Meaning in Shakespeare- This article argues against the idea that the plays of Shakespeare hold a permanent, frozen meaning installed by Shakespeare and his inspirations at the time of the play’s conception; rather they adopt a new meaning, a new relevance, each time the play is performed. As Hawkes points out, even Shakespeare supports this thesis in a conversation between Hamlet and Ophelia; Hamlet points out, when asked by Ophelia what the play (The Murder of Gonzago) means, that now, after he has manipulated it, it is meant to start mischief as he seeks proof of his uncle’s guilt, thus adopting a specific purpose.
Shakespeare: A Tribute-
“All French tragedies are parodies of themselves… They resemble each other like shoes.”
“I don’t know who first had the idea of putting historical/political spectacles on stage… it was [Shakespeare] who raised this type of drama to a level that we must still take to be the highest, totally beyond the imagination of most. And so there is very little chance that anyone will match, much less surpass him.”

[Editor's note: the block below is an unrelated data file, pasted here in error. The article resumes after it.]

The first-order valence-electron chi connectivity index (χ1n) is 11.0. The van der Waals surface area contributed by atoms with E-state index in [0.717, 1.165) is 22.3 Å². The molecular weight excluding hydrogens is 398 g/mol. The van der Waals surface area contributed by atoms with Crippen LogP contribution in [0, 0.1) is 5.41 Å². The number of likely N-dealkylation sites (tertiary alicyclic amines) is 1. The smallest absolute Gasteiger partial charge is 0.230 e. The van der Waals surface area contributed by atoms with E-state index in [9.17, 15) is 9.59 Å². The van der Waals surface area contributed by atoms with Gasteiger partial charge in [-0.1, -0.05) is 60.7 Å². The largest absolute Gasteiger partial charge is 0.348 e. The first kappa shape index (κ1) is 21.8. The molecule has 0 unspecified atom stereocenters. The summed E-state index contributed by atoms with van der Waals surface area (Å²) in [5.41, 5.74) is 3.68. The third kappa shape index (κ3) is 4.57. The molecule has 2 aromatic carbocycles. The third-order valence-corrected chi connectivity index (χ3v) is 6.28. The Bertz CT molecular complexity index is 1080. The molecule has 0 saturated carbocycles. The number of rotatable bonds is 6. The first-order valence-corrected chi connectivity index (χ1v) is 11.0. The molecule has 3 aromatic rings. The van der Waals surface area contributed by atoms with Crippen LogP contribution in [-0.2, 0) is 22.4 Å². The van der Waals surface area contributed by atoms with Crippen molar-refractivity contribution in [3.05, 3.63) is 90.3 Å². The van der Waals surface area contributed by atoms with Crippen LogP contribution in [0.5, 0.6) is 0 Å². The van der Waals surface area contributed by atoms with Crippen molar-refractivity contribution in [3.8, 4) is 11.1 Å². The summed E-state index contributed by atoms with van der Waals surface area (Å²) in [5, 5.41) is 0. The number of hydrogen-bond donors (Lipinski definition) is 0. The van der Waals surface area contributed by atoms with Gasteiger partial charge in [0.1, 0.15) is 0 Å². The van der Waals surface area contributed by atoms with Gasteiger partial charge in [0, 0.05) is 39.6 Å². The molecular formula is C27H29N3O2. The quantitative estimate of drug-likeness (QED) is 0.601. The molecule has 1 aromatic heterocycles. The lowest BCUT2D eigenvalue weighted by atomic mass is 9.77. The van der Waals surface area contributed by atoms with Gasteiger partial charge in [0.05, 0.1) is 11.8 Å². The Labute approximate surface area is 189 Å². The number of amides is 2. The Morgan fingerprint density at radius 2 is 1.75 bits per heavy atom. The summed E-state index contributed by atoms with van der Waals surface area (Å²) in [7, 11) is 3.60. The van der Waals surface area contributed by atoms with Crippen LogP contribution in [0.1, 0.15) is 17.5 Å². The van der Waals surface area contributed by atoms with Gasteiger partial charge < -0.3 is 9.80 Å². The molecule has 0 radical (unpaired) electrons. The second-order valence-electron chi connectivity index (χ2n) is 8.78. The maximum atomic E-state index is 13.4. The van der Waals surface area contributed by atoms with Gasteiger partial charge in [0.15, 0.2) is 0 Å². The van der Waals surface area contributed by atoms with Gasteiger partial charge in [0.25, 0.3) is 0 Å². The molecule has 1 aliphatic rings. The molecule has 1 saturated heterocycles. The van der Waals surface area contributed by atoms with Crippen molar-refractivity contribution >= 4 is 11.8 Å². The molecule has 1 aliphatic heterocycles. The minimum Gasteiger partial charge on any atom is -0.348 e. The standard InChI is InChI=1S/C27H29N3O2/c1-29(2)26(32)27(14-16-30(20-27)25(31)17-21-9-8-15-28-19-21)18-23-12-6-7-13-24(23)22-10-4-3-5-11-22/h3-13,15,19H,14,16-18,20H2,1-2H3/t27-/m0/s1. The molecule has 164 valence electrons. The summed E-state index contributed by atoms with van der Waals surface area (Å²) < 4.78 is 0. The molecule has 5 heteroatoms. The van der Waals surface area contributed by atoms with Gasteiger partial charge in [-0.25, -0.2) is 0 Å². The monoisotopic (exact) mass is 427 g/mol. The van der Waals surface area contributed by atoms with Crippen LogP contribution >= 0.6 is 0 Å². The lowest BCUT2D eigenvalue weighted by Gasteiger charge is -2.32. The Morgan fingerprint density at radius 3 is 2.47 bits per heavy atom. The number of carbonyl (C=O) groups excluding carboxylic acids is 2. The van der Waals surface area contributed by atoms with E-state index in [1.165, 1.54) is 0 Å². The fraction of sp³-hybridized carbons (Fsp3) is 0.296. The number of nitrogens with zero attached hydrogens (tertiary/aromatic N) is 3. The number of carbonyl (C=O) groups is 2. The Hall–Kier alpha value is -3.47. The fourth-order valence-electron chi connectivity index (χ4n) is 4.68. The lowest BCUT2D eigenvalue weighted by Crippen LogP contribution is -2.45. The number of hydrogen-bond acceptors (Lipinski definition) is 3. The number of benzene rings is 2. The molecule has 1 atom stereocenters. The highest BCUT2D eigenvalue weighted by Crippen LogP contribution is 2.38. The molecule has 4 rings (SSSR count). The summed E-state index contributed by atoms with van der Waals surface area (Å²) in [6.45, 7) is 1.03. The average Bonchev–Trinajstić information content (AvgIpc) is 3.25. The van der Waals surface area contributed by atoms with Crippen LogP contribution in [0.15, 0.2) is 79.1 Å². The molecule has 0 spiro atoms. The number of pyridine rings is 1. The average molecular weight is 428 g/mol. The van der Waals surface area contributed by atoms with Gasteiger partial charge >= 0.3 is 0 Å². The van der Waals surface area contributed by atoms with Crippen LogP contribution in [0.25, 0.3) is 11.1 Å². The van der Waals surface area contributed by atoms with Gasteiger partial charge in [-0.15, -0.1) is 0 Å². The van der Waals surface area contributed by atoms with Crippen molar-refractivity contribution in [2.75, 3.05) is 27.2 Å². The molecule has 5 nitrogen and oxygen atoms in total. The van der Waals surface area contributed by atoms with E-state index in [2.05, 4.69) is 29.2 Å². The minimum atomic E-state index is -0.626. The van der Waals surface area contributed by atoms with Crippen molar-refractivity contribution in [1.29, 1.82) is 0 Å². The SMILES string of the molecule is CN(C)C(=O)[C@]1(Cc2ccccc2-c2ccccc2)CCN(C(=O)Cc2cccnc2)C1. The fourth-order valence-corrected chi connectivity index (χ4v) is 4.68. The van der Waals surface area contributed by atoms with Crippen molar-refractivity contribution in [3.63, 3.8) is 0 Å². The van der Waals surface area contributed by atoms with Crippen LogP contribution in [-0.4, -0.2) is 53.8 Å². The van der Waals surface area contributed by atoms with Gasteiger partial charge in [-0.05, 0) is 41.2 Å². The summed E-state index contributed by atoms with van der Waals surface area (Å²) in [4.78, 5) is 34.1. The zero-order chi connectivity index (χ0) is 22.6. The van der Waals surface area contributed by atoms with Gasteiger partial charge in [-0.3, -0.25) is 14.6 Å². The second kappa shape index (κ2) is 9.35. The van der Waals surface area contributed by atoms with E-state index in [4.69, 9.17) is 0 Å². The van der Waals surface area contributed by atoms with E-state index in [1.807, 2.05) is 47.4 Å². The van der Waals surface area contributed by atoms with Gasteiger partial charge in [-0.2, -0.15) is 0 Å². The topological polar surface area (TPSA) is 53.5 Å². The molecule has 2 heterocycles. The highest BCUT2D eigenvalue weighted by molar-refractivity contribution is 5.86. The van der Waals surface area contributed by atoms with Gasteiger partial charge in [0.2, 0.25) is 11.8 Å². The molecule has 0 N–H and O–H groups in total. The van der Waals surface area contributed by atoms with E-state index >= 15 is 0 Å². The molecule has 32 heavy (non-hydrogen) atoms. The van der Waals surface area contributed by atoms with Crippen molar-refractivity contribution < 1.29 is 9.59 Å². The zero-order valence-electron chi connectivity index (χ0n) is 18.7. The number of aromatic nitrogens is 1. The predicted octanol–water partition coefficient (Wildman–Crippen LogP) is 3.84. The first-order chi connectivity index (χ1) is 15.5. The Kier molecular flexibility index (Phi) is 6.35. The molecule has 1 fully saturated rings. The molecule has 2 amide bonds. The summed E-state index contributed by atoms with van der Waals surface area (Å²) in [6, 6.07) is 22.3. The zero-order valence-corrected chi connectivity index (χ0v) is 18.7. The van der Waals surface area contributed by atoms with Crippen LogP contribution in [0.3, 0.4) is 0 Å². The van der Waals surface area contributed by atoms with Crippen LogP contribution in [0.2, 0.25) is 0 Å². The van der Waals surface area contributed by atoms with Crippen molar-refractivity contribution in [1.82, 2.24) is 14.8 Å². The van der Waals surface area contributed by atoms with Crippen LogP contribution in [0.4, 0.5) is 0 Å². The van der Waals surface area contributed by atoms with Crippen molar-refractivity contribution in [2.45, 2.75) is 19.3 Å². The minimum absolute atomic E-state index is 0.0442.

“Shakespeare’s theater is a colorful gallery where the history of the world passes before our eyes on the invisible thread of time.”
“(Each Shakespeare play) revolves around an invisible point…where the characteristic quality of our being, our free will, collides with the inevitable course of the whole.”
“Nature proclaims her wisdom through Shakespeare.”